Donald Trump is bragging about a ratings “victory” over Hillary Clinton for all the wrong reasons.
The Republican presidential nominee was always a ratings hound. To him, the Nielsen numbers are a sacred thing -- better than any other validator out there for backing up his contention about how popular he is.
His love affair with the Nielsens began when “The Apprentice” began in 2004, and he would personally call TV reporters and columnists on the morning after the show aired to report the “amazing” ratings he received in the overnights.
In the days since last Friday, when the ratings came out for Hillary Clinton’s acceptance speech on the fourth and final night of the Democratic National Convention in Philadelphia, Trump has been ballyhooing the ratings for his acceptance speech a week earlier.
They were higher, which he seems only too glad to point out. As reported in various places, Trump’s acceptance speech drew an audience of 32.2 million across 10 commercial networks. Clinton’s drew 29.8 million. These figures didn’t include PBS, according to some of the stories, but if you add the PBS audience, it was Trump 34.9 million and Clinton 33.8 million (a narrower margin to be sure than the numbers without PBS).
Whatever the margin, for a guy like Trump, a win’s a win. The man is a gloater. And so he gloats. That’s what he does.
What’s really incredible is that he believes that this ratings “win” indicates more people love him than love Hillary Clinton. It never seems to dawn on him that people will watch someone -- or something -- on TV for reasons other than affection.
I like to think no one really likes to rubberneck when driving by an auto accident, for example, but we do it anyway. Unfortunately for the GOP, the Trump campaign is a trainwreck. That probably accounts for at least some of the viewership of Trump’s speech on July 21 in Cleveland. They tuned in to see what outrageous thing Candidate Trainwreck would do or say this time.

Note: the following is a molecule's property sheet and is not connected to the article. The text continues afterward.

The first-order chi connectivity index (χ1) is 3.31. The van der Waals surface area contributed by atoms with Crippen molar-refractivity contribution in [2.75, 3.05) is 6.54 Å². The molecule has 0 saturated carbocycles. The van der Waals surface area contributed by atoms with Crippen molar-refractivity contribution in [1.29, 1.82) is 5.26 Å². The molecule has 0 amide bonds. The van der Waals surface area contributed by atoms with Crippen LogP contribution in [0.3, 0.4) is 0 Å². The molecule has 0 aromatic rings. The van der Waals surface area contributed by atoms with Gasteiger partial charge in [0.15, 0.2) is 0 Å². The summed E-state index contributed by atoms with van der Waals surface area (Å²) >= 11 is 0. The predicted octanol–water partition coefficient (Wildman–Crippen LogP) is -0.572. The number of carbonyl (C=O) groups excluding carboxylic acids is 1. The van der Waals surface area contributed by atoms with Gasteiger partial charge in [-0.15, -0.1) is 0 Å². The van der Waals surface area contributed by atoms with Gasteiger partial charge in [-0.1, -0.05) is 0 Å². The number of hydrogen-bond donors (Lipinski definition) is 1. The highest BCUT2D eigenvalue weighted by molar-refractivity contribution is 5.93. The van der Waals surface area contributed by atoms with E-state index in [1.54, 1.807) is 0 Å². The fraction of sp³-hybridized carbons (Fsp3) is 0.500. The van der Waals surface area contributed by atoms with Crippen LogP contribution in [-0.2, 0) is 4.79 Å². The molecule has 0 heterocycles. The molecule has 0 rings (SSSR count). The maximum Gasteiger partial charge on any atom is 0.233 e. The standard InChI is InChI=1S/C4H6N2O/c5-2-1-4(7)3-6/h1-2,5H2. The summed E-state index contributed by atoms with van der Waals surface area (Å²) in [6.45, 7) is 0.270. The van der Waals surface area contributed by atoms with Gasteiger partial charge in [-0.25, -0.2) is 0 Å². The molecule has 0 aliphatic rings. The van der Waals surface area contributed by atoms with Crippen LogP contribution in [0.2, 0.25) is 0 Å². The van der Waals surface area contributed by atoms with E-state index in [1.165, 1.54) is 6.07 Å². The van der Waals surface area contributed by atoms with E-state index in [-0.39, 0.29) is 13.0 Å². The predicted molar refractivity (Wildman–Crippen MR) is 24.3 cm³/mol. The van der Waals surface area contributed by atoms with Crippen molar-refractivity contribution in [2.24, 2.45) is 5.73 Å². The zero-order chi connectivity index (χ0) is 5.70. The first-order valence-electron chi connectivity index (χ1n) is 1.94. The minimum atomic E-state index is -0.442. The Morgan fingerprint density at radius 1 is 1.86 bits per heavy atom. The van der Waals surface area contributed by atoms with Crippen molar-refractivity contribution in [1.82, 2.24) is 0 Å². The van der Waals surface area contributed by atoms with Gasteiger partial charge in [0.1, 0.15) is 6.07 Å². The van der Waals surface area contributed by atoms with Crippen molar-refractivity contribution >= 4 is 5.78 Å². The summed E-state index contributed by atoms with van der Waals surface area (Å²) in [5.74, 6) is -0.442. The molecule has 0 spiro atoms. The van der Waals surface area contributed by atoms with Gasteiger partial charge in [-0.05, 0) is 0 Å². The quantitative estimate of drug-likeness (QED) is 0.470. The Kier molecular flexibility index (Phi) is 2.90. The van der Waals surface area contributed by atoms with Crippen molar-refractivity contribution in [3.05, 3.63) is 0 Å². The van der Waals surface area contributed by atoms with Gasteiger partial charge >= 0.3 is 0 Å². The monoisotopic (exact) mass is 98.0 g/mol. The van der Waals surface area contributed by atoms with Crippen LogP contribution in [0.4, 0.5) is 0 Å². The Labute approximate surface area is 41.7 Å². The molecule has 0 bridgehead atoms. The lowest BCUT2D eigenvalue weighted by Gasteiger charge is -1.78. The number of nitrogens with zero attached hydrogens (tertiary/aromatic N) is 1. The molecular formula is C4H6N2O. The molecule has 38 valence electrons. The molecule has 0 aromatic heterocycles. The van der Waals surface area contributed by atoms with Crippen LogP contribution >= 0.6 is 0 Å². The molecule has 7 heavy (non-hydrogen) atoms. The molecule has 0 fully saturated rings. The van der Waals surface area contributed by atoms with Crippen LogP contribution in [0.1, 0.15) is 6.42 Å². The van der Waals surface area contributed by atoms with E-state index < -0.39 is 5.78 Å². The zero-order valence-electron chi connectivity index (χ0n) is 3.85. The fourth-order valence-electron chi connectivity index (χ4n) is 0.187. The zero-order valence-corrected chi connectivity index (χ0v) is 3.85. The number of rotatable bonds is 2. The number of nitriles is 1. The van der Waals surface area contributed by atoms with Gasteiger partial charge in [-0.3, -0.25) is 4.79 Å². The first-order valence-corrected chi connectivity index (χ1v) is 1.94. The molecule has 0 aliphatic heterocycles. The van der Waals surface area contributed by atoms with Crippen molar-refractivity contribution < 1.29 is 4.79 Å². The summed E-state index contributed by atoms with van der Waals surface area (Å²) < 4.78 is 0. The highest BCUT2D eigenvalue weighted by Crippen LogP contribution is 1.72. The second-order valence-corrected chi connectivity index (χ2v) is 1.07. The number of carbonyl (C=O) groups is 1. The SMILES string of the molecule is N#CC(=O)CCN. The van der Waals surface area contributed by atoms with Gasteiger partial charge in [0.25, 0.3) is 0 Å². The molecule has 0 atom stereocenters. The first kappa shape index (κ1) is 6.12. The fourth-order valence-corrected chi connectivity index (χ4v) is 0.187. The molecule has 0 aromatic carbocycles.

It was the same phenomenon that lifted the ratings of all of the GOP debates Trump participated in. There too, he believes the high ratings for the debates were because everybody must love him. That was not the reason, but try telling him that.
Many probably tuned in for Trump’s acceptance speech last month because they were hopeful -- deranged as this might seem now, in retrospect -- that Trump would deliver The Speech that he needed to give, one that would exude optimism, talk specifically about how he views the world, and outline in measured, eloquent tones what he intends to do about the problems that are in America’s interest to solve both domestically and internationally.
Unfortunately, his speech was a disappointment to those who were hopeful that he would come to his senses and deliver a speech aimed at attracting more support from the many who were still undecided about him at that point. To bring more people into the tent, he would have been required to tone down his angry-Donald act, something he did not do.
As a result, many people watched his speech. But a number of them came away from the experience not very much in love with Trump. This story on the Washington Post Web site has some interesting Gallup data that attempted to quantify the reactions to Trump’s speech.
According to the data cited in the story, Clinton’s acceptance speech was pronounced “poor” and “terrible” by 20 percent of those who watched it. Trump’s “poor/terrible” score was 36%. To be fair, Trump’s speech scored a “good/excellent” rating of 35 percent. Clinton’s “good/excellent” score was 44%.
But you might conclude that the 35% who liked Trump’s speech were mainly those who are already supporting him. You might also wonder how many of the 36% who thought his speech was terrible might have been converted into potential supporters if he had only tried to tailor his speech toward the goal of actually winning over people’s hearts and minds.
Oh, well. Trump can cling to the Nielsen numbers all he wants, but they’re really little more than a tallying of eyeballs. His problem might be that every time the Nielsen numbers rise for one of his TV appearances, it only means he’s potentially turning off more people who once upon a time might have considered voting for him.